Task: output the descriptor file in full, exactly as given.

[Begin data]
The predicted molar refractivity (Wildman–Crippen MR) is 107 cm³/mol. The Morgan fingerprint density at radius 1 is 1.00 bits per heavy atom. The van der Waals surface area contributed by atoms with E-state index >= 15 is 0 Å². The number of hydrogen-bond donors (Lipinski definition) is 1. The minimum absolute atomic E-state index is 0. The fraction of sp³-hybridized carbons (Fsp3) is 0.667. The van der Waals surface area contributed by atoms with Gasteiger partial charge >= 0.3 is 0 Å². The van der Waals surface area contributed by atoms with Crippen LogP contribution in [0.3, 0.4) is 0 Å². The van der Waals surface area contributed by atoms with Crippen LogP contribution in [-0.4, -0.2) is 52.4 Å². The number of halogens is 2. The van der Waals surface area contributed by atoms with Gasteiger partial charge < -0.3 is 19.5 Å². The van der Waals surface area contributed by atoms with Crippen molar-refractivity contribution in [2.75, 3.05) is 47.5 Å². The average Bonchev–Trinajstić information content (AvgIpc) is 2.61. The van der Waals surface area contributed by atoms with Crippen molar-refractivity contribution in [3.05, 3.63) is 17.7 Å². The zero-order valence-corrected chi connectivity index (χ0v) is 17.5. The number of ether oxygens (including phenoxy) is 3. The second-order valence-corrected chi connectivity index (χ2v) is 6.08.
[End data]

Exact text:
The predicted molar refractivity (Wildman–Crippen MR) is 107 cm³/mol. The Morgan fingerprint density at radius 1 is 1.00 bits per heavy atom. The van der Waals surface area contributed by atoms with E-state index >= 15 is 0 Å². The number of hydrogen-bond donors (Lipinski definition) is 1. The minimum absolute atomic E-state index is 0. The fraction of sp³-hybridized carbons (Fsp3) is 0.667. The van der Waals surface area contributed by atoms with Gasteiger partial charge >= 0.3 is 0 Å². The van der Waals surface area contributed by atoms with Crippen LogP contribution in [0.3, 0.4) is 0 Å². The van der Waals surface area contributed by atoms with Crippen LogP contribution in [-0.4, -0.2) is 52.4 Å². The number of halogens is 2. The van der Waals surface area contributed by atoms with Gasteiger partial charge < -0.3 is 19.5 Å². The van der Waals surface area contributed by atoms with Crippen molar-refractivity contribution in [2.75, 3.05) is 47.5 Å². The average Bonchev–Trinajstić information content (AvgIpc) is 2.61. The van der Waals surface area contributed by atoms with Crippen molar-refractivity contribution in [3.05, 3.63) is 17.7 Å². The zero-order valence-corrected chi connectivity index (χ0v) is 17.5. The number of ether oxygens (including phenoxy) is 3. The second-order valence-corrected chi connectivity index (χ2v) is 6.08.